I was off the internet for a long time due to my old computer crashing and the fact that I have been out on the road driving a big truck and have felt out of touch with the news. I buy a newspaper from time to time, but there is little to read or at least little I want to read in them these days. But I did catch some radio and TV news and I did glean some things out of the papers.
From what I gather I am disappointed in health care reform. It sounds as if it is too little too late or too much too late or too complicated. I had previously blogged that I thought they (pushers of reform) were perhaps making things too complicated (and probably too expensive in the process).
It seems to me that the primary focus should be to offer coverage to those who do not now have it for whatever reason. It seems to me that this could have been done, and still could be done, by simply expanding Medicare, and in fact there was some talk of doing just that.
Even the most reactionary conservatives, people who may not know what those terms mean (reactionary, conservative), support Medicare, almost as a God-given right. These are folks who swear that they do not believe in any kind of socialism (read “communism”), but stand by their right to receive Medicare and Social Security (“I paid into it”, they proclaim).
This nation, the USA, has a built-in resistance to government-sponsored, single payer health care for all, but over the years it has seen the development of a defacto version of a health care system — basically insurance through your job, Medicare or some form of it (Medicaid and so on) for the elderly and disabled, or just plain private insurance.
But in this process millions of people get left out for a variety of reasons, but mainly cost and unemployment.
So why could we have not simply expanded Medicare to pick up those who could not get health insurance any other way?
In our system, such as it is, those who can afford to pay for their insurance should, even those who might be offered the expanded Medicare.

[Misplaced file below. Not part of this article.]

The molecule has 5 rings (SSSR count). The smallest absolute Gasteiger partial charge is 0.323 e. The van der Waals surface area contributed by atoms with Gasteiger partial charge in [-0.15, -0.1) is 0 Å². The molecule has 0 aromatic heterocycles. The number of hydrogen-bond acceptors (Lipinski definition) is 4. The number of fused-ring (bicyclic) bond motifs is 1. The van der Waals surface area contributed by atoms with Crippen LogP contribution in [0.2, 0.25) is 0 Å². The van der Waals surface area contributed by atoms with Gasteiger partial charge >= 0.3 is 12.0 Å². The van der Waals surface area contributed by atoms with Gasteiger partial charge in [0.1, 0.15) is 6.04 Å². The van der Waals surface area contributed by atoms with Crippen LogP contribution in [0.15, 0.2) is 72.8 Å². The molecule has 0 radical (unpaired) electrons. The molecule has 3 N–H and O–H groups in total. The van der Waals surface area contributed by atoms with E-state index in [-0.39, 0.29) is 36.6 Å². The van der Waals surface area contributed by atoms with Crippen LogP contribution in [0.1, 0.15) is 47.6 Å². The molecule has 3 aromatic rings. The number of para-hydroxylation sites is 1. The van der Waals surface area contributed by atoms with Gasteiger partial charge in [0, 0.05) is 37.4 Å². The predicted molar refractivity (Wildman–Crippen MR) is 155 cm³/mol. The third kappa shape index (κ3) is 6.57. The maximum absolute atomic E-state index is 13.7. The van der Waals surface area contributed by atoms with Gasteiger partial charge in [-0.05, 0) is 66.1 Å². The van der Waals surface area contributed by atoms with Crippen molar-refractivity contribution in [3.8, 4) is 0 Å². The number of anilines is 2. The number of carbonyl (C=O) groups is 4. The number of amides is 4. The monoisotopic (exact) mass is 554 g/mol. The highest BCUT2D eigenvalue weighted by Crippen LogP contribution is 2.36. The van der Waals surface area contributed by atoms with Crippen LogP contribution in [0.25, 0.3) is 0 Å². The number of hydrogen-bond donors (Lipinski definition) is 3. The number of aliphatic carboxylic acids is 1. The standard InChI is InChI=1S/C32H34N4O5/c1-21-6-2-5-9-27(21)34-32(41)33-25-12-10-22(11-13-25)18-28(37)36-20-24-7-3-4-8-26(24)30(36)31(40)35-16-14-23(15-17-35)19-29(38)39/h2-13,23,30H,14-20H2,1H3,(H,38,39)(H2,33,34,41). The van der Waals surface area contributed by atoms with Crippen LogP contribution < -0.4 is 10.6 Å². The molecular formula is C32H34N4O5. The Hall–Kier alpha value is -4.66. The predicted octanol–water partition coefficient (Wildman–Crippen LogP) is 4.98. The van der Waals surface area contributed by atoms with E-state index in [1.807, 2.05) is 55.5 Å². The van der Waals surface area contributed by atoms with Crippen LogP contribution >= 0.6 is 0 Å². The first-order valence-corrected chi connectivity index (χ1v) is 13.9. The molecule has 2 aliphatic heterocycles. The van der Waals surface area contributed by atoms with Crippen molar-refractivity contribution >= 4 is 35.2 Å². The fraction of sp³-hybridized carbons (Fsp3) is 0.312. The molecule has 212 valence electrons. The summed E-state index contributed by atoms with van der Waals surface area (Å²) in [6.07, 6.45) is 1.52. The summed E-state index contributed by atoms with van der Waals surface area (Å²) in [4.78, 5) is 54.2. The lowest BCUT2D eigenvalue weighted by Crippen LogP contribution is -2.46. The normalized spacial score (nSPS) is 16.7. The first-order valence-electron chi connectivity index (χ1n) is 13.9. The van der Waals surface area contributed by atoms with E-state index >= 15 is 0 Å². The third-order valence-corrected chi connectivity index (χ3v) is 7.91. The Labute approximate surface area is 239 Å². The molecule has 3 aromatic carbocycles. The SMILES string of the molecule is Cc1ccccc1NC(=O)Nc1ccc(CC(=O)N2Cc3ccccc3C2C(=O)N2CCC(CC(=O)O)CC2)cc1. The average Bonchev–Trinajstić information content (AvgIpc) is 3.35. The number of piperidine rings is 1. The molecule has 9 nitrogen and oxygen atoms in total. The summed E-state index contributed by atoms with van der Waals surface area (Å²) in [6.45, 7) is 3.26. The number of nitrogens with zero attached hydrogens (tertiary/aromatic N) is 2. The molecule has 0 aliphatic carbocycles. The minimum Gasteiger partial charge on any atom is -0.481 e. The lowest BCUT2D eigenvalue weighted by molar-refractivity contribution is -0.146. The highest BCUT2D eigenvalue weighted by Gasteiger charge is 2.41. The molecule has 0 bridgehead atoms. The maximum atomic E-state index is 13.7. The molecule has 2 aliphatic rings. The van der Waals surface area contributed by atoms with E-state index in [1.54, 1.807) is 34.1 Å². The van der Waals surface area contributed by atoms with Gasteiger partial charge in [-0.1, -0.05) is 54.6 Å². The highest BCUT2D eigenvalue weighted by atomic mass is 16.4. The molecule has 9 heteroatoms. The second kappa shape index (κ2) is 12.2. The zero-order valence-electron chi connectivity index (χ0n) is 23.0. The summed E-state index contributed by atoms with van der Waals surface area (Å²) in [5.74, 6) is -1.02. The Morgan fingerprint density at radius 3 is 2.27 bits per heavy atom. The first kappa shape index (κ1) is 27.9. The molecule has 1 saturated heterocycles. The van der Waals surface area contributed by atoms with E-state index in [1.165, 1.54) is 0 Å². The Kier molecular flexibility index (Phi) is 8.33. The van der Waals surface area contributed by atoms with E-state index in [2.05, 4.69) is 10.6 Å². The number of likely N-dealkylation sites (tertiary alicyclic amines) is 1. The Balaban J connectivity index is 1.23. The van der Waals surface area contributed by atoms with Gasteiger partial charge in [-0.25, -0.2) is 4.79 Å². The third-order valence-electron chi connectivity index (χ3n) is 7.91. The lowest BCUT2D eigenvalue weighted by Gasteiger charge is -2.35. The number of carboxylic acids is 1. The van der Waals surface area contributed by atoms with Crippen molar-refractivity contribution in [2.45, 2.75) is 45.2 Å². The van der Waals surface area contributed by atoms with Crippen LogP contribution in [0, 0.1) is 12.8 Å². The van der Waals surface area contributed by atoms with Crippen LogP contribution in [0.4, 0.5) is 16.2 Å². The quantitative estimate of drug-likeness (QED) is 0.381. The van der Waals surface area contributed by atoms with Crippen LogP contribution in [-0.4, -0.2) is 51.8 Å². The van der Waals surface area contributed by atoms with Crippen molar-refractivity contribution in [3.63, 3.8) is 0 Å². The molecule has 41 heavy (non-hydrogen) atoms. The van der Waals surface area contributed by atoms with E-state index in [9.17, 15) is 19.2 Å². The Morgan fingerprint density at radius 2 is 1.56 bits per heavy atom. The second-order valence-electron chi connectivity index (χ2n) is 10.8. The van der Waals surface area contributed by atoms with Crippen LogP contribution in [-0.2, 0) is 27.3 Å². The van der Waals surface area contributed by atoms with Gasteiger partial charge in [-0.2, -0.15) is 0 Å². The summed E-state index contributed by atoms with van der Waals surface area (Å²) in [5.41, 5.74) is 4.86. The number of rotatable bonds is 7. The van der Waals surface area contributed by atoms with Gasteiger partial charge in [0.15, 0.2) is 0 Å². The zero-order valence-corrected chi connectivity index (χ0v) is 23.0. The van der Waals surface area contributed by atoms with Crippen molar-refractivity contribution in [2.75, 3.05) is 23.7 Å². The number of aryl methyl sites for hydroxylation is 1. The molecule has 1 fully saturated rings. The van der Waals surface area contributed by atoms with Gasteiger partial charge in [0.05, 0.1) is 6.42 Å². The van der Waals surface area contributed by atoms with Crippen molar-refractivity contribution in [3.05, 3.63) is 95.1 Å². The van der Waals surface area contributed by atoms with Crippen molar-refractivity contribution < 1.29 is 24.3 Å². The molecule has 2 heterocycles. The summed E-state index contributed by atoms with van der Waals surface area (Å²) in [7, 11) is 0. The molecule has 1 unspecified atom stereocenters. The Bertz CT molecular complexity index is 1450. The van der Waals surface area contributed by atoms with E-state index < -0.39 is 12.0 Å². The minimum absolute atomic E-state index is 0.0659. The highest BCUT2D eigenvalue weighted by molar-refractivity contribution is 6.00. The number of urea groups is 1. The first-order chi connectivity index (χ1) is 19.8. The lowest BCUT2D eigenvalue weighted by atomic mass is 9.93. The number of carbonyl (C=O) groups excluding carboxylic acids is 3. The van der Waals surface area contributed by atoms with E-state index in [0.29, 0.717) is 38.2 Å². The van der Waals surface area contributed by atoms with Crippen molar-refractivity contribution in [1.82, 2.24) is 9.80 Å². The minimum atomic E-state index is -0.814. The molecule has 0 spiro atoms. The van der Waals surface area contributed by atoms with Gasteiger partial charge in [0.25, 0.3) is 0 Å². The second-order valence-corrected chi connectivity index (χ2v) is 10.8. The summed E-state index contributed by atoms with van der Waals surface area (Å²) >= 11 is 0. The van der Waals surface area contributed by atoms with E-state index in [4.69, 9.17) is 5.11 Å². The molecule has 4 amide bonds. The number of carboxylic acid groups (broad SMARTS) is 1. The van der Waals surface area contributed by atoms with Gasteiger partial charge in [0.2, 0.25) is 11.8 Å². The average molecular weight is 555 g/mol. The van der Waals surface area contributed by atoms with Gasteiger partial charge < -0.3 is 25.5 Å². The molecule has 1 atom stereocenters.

There would have to be some system or rules to figure out eligibility and a sliding scale to determine who would have to pay and how much. In the process, there would be some inequity. There always is. No system is perfect.
But with tight restrictions, we could have, and still could, offer some type of coverage to all at a much lower cost, saving the massive indebtedness we are headed for.
And while I am on the subject, I want to comment that I had always wondered why there was resistance to allowing insurance companies from operating across state lines, as the Republicans call for. Now I find out from reading the news that one problem is that if allowed to do so, companies would choose to operate out of states that do not have a lot of consumer protection rules. In other words consumer protection rules, such as in California, where I live, could be bypassed. Seems to me that could be fixed. Competition is needed.
WAR, WHAT IS IT GOOD FOR? ABSOLUTELY NOTHING — as the old song says.
It seems as if President Obama has got himself stuck in a similar way as the late president Lyndon Johnson did to the Vietnam tar baby. Call it the Afghanistan tar baby. At least Obama did not claim in his campaign for office that he would do otherwise.
But I think we as a nation are either indifferent to that war or have lost sight of what we are trying to accomplish.
I for one have no interest in nation building. True nations are built as an almost natural process by those who live in them.
We originally went into Afghanistan under Bush man junior to go after Osama Bin Laden and Co. and those who aided and abetted him, the Taliban and Al Qaeda or whomever. But Bush lost interest and went to nation building in Iraq. Perhaps Bush or Shrub, as the late Molly Ivans called him, is smarter than I give him credit for. Maybe he realized that Afghanistan was hopeless and thought he could grab som glory in Iraq.
Maybe sometimes the best defense is a good offense. But it seems to me that we should limit our offense to going after those who did or would attack us and not try to re-build the world in our image — we can leave the latter to God.